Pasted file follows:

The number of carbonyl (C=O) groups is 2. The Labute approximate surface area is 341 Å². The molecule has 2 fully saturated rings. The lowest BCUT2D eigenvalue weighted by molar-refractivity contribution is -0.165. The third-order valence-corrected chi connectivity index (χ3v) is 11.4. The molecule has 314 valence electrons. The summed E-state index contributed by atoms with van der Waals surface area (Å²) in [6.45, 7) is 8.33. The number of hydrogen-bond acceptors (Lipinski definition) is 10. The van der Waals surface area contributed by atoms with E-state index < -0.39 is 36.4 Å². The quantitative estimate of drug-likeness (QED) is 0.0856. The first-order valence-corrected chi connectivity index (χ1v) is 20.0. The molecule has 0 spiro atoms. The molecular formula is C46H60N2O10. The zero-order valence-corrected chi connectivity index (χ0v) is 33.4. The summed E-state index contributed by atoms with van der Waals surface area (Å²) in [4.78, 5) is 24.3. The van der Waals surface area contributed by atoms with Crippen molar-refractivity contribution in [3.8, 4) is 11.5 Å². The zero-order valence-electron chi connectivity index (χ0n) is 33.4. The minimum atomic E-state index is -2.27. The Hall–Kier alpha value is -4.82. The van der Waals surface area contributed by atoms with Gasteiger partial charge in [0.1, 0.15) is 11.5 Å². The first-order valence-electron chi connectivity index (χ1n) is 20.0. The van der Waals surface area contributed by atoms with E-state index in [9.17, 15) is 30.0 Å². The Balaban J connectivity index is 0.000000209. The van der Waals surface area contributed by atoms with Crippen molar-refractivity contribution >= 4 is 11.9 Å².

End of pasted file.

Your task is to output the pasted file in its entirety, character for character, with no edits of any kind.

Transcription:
The number of carbonyl (C=O) groups is 2. The Labute approximate surface area is 341 Å². The molecule has 2 fully saturated rings. The lowest BCUT2D eigenvalue weighted by molar-refractivity contribution is -0.165. The third-order valence-corrected chi connectivity index (χ3v) is 11.4. The molecule has 314 valence electrons. The summed E-state index contributed by atoms with van der Waals surface area (Å²) in [6.45, 7) is 8.33. The number of hydrogen-bond acceptors (Lipinski definition) is 10. The van der Waals surface area contributed by atoms with E-state index < -0.39 is 36.4 Å². The quantitative estimate of drug-likeness (QED) is 0.0856. The first-order valence-corrected chi connectivity index (χ1v) is 20.0. The molecule has 0 spiro atoms. The molecular formula is C46H60N2O10. The zero-order valence-corrected chi connectivity index (χ0v) is 33.4. The summed E-state index contributed by atoms with van der Waals surface area (Å²) in [4.78, 5) is 24.3. The van der Waals surface area contributed by atoms with Crippen molar-refractivity contribution in [3.8, 4) is 11.5 Å². The zero-order valence-electron chi connectivity index (χ0n) is 33.4. The minimum atomic E-state index is -2.27. The Hall–Kier alpha value is -4.82. The van der Waals surface area contributed by atoms with Gasteiger partial charge in [0.1, 0.15) is 11.5 Å². The first-order valence-electron chi connectivity index (χ1n) is 20.0. The van der Waals surface area contributed by atoms with E-state index in [9.17, 15) is 30.0 Å². The Balaban J connectivity index is 0.000000209. The van der Waals surface area contributed by atoms with Crippen molar-refractivity contribution >= 4 is 11.9 Å².